There are three must-do essentials for managing people virtually, especially during a crisis: 1) communicate effectively, 2) build trust between managers and employees, and 3) establish clear rules of the road.
Hire talented people with good communication skills and foster a communicative culture that supports and rewards collaboration.
Meet at least once in person and create a standard on-boarding process.
Make sure work hours overlap to some degree. Schedule regular meetings so that team members do not have to negotiate multiple time zones or reorganize their workdays to accommodate others’ schedules.
When in doubt, err on the side of over-communicating. Even face-to-face communication can be easily misunderstood – due to a variety of factors – so the chances of misunderstandings or mixed signals increase exponentially with remote communication. To avoid this, consider creating opportunities for team members to just chat, both formally and informally, with you.
It’s especially important for you to be fully present during conversations and to read between the lines, to listen for what’s not being said as well as what’s being said. Be alert to moody behavior, emails sent at odd times, or a decline in work quality – any or all of which can be signs that a remote worker might be struggling. Working remotely is different than working in the same physical location with others, so you need to accommodate the differences.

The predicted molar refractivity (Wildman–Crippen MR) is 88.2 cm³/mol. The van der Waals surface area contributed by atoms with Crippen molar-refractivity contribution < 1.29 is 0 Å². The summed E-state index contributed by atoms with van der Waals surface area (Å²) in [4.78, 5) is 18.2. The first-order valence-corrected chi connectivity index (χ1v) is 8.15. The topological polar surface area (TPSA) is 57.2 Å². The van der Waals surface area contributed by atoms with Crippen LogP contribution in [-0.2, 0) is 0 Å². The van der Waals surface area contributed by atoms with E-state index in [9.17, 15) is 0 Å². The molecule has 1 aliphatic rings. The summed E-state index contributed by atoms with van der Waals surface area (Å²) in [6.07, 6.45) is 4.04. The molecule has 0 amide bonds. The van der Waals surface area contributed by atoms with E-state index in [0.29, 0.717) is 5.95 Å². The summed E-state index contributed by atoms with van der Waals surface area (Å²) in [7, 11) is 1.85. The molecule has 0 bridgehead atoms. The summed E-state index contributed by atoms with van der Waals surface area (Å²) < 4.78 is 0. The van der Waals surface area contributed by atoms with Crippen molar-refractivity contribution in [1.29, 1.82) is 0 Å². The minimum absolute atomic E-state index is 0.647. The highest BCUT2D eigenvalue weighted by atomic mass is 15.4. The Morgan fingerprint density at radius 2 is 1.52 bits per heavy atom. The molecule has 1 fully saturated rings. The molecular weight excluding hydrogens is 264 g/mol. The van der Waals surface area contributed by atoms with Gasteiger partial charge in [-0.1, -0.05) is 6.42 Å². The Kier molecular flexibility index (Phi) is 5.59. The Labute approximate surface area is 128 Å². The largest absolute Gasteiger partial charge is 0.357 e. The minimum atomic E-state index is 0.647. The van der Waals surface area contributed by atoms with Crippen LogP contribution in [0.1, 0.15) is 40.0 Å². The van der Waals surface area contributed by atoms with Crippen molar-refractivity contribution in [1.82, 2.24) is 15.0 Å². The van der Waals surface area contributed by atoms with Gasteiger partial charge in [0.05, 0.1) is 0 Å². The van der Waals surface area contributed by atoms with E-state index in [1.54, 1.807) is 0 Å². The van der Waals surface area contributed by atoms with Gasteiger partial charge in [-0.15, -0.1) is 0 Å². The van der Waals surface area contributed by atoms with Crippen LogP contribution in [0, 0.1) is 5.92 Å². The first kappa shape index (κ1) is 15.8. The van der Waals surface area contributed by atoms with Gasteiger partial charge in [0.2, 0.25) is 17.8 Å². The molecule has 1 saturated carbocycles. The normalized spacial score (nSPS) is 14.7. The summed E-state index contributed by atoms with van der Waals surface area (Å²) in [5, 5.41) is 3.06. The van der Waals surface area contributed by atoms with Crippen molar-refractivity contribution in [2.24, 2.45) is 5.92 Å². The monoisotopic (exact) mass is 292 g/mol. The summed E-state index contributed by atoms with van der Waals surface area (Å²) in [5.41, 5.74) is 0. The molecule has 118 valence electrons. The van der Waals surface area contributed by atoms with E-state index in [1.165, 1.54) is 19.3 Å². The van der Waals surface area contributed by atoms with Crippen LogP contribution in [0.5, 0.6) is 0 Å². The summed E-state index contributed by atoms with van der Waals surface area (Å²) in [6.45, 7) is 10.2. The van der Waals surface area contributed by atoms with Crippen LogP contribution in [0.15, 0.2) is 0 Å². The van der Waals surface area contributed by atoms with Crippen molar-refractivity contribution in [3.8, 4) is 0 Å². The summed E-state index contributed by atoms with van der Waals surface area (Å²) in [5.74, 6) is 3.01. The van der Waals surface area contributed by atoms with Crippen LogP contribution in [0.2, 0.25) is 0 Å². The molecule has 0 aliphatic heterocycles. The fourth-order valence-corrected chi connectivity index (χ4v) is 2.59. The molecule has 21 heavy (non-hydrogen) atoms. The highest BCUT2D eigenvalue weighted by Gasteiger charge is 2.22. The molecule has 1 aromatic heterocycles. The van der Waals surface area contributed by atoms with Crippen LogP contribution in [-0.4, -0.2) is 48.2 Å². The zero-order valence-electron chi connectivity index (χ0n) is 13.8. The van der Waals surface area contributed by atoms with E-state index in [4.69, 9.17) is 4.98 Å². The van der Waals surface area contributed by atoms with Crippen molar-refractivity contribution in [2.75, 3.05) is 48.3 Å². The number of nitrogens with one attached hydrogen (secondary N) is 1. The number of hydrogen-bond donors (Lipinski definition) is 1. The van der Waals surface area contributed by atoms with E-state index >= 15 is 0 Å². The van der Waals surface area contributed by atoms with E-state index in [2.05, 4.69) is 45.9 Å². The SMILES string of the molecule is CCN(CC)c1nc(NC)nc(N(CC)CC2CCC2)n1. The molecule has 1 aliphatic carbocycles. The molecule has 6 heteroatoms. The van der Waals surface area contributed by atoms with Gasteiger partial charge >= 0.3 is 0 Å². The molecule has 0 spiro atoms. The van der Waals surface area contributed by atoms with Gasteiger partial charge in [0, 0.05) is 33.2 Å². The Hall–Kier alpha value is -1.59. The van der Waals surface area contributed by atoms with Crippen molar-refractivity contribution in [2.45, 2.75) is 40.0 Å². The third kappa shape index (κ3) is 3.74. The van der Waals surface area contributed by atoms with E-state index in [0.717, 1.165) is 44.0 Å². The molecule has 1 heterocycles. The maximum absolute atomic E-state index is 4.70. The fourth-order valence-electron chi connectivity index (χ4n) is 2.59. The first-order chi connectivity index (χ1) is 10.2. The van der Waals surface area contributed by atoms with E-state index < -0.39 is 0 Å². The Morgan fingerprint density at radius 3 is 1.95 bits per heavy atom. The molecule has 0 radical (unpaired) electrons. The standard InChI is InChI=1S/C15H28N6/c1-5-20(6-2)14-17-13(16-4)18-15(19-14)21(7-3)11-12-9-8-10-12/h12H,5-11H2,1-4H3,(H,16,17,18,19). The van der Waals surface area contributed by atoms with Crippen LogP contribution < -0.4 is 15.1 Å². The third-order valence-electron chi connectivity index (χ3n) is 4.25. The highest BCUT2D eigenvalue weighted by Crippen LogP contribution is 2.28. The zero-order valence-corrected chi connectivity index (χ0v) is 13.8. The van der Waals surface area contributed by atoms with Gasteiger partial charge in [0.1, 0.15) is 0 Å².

Build Trust Between Managers and Employees
Develop a shared mission with your team. Instill a collaborative spirit that leverages team members’ individual and collective strengths and skills.
Create a professional work environment. Establish clear and detailed goals and deliverables. Estimate how long certain tasks should take and what the real deadlines are. Encourage professional attire and a distraction-free environment. Establish a meritocracy – implement incentives and rewards to keep employees motivated.
Find creative ways for team members to get to know one another. Trust and collaboration often suffer in organizations with rigid functional silos – even more so when people are working remotely. Getting the whole team together once a year is good but it’s not enough. It’s helpful for people to get to know each other beyond job roles, so fostering social interaction can increase team cohesion, informal communication, and problem solving. Interpersonal bonds will help everyone resolve conflicts if and when they occur.
Establish Clear Rules of the Road
In order to build high-performing teams that are working toward clearly defined goals, everyone needs to understand how progress and achievement will be measured.
Set up processes and work systems that standardize the way of working, then continually tweak and refine them.
In the virtual world there are always unanswered questions about how things should “feel.” Questions need to be answered: “How long should a project take?” “What are everyone’s expectations?” and “What are the boundaries or sensitivities I should be concerned about?”
Good rules of the road help but communication and trust create the glue that make things “feel” better when working virtually.
Years ago, when I worked for Citicorp, people working overseas would often say, “It’s a long way to way to the head office.” Today, your job is to make that distance shorter using all the virtual tools available.